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Neurology. 2005 Oct 25;65(8):1158-64. Epub 2005 Sep 7.

Sporadic late onset nemaline myopathy.

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1
Department of Neurology, Mayo Clinic, Rochester, MN 55905, USA.

Abstract

OBJECTIVE:

To review the clinicopathologic features and outcome of sporadic late onset nemaline myopathy (SLONM).

BACKGROUND:

Non-HIV-related SLONM is an uncommon disease of undefined etiology.

METHODS:

This study is based on clinical, EMG, histochemical, immunocytochemical, and electron microscopy evaluation, and long-term follow-up of 14 patients observed at the Mayo Clinic between 1975 and 2003.

RESULTS:

The disease presented between 43 and 81 years and evolved subacutely. The weakness was predominantly proximal in 11, equal proximally and distally in 3, and asymmetric in 4; dysphagia was a symptom in 6. The EMG showed myopathic features with fibrillations but the serum CK level at the time of initial examination or reevaluation was normal or below the Mayo Clinic's range of normal values for sex and age at the time of the assay. Seven patients had an associated monoclonal gammopathy. On light microscopy, the nemaline structures were best identified in 3-mum-thick frozen sections stained trichromatically or immunostained for alpha-actinin or myotilin. Electron microscopy done in 12 cases identified the rods in all and revealed additional structural abnormalities. Seven patients with monoclonal gammopathy were followed for 1 to 5 years; five died of respiratory failure. Five patients without monoclonal gammopathy were followed for 4 to 23 years and none died of the disease. Immunotherapy in eight patients was of uncertain benefit.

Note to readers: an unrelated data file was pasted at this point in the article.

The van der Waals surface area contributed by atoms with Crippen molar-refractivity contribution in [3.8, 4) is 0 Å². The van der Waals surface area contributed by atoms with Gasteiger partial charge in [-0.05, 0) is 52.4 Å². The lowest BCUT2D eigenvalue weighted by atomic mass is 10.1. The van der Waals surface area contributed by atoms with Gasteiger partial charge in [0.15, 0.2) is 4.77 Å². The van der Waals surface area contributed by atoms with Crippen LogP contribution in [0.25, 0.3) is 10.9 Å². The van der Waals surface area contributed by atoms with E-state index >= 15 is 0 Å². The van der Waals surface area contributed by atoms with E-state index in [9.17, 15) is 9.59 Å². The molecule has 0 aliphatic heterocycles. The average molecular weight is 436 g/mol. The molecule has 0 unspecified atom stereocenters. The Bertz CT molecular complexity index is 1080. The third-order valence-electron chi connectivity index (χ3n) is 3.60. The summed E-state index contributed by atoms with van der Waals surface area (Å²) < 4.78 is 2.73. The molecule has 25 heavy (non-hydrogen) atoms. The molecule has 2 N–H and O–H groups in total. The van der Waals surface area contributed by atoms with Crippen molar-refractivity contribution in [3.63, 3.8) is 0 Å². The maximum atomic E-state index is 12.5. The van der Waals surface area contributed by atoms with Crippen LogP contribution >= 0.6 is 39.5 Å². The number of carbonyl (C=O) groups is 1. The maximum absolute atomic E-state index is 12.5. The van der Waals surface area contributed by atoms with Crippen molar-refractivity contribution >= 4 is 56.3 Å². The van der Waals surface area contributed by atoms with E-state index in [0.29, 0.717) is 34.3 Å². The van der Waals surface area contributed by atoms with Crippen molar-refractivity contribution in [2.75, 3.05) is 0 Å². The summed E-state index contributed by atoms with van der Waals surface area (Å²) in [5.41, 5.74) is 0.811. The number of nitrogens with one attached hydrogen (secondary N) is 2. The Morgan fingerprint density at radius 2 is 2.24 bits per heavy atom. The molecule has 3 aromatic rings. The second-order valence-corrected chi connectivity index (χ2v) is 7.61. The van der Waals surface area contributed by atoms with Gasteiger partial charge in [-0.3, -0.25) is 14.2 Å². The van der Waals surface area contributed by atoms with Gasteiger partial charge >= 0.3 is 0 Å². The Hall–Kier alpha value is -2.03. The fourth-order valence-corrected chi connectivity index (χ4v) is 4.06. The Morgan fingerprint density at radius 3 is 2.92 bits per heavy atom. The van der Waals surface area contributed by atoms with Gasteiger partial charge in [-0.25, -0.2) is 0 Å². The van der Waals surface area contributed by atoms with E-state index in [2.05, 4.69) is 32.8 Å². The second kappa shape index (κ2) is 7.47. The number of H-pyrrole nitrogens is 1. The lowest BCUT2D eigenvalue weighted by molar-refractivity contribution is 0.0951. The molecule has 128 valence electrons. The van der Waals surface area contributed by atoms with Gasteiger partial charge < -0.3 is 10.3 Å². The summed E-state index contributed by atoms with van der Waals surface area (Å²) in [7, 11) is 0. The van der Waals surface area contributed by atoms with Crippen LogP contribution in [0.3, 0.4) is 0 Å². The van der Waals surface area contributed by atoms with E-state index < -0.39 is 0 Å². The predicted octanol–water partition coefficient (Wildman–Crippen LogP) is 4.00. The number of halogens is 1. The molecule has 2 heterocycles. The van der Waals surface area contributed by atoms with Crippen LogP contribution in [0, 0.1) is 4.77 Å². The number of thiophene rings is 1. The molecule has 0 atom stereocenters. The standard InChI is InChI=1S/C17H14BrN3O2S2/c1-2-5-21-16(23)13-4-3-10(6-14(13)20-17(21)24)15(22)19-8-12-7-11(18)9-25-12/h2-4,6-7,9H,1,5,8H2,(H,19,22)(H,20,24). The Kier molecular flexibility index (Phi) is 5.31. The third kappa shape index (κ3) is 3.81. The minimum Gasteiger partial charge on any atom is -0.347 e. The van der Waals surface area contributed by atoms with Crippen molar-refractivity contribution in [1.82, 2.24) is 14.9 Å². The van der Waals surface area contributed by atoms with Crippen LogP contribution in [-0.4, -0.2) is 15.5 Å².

CONCLUSIONS:

1) Subacutely evolving weakness after age 40, normal to low CK level, myopathic EMG with fibrillations, and often a monoclonal gammopathy are clues for the diagnosis of sporadic late onset nemaline myopathy. 2) The diagnosis is confirmed by visualizing the rods in trichrome or immunostained cryosections. 3) An associated monoclonal gammopathy heralds an unfavorable prognosis.

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